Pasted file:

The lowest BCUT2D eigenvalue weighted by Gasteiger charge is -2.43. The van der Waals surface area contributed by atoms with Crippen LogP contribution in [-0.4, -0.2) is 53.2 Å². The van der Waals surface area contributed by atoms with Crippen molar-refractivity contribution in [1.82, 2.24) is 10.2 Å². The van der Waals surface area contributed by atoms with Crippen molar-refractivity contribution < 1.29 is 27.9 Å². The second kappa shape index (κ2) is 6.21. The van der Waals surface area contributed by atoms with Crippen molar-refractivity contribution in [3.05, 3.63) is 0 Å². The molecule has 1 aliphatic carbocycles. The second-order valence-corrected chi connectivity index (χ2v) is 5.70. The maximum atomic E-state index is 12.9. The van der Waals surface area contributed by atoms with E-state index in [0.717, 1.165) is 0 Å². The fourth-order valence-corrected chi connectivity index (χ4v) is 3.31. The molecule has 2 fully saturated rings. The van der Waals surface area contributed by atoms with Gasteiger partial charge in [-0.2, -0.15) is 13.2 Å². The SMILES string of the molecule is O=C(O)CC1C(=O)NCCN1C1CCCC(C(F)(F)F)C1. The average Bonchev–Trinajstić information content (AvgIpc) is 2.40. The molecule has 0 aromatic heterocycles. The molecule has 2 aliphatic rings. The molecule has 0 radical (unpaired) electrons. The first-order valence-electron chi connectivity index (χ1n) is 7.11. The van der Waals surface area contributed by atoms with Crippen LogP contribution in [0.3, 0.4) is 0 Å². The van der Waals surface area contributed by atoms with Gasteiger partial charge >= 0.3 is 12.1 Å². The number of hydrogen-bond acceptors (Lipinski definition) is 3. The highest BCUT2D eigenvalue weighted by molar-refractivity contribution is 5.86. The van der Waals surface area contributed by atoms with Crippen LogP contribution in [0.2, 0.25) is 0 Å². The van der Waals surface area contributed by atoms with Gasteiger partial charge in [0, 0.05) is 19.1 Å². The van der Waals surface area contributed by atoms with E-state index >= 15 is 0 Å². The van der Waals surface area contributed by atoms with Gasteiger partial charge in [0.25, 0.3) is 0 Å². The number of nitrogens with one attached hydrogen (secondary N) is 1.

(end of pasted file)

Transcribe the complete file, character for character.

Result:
The lowest BCUT2D eigenvalue weighted by Gasteiger charge is -2.43. The van der Waals surface area contributed by atoms with Crippen LogP contribution in [-0.4, -0.2) is 53.2 Å². The van der Waals surface area contributed by atoms with Crippen molar-refractivity contribution in [1.82, 2.24) is 10.2 Å². The van der Waals surface area contributed by atoms with Crippen molar-refractivity contribution < 1.29 is 27.9 Å². The second kappa shape index (κ2) is 6.21. The van der Waals surface area contributed by atoms with Crippen molar-refractivity contribution in [3.05, 3.63) is 0 Å². The molecule has 1 aliphatic carbocycles. The second-order valence-corrected chi connectivity index (χ2v) is 5.70. The maximum atomic E-state index is 12.9. The van der Waals surface area contributed by atoms with E-state index in [0.717, 1.165) is 0 Å². The fourth-order valence-corrected chi connectivity index (χ4v) is 3.31. The molecule has 2 fully saturated rings. The van der Waals surface area contributed by atoms with Gasteiger partial charge in [-0.2, -0.15) is 13.2 Å². The SMILES string of the molecule is O=C(O)CC1C(=O)NCCN1C1CCCC(C(F)(F)F)C1. The average Bonchev–Trinajstić information content (AvgIpc) is 2.40. The molecule has 0 aromatic heterocycles. The molecule has 2 aliphatic rings. The molecule has 0 radical (unpaired) electrons. The first-order valence-electron chi connectivity index (χ1n) is 7.11. The van der Waals surface area contributed by atoms with Crippen LogP contribution in [0.3, 0.4) is 0 Å². The van der Waals surface area contributed by atoms with Gasteiger partial charge >= 0.3 is 12.1 Å². The number of hydrogen-bond acceptors (Lipinski definition) is 3. The highest BCUT2D eigenvalue weighted by molar-refractivity contribution is 5.86. The van der Waals surface area contributed by atoms with Crippen LogP contribution in [0.2, 0.25) is 0 Å². The van der Waals surface area contributed by atoms with Gasteiger partial charge in [0, 0.05) is 19.1 Å². The van der Waals surface area contributed by atoms with E-state index >= 15 is 0 Å². The van der Waals surface area contributed by atoms with Gasteiger partial charge in [0.25, 0.3) is 0 Å². The number of nitrogens with one attached hydrogen (secondary N) is 1.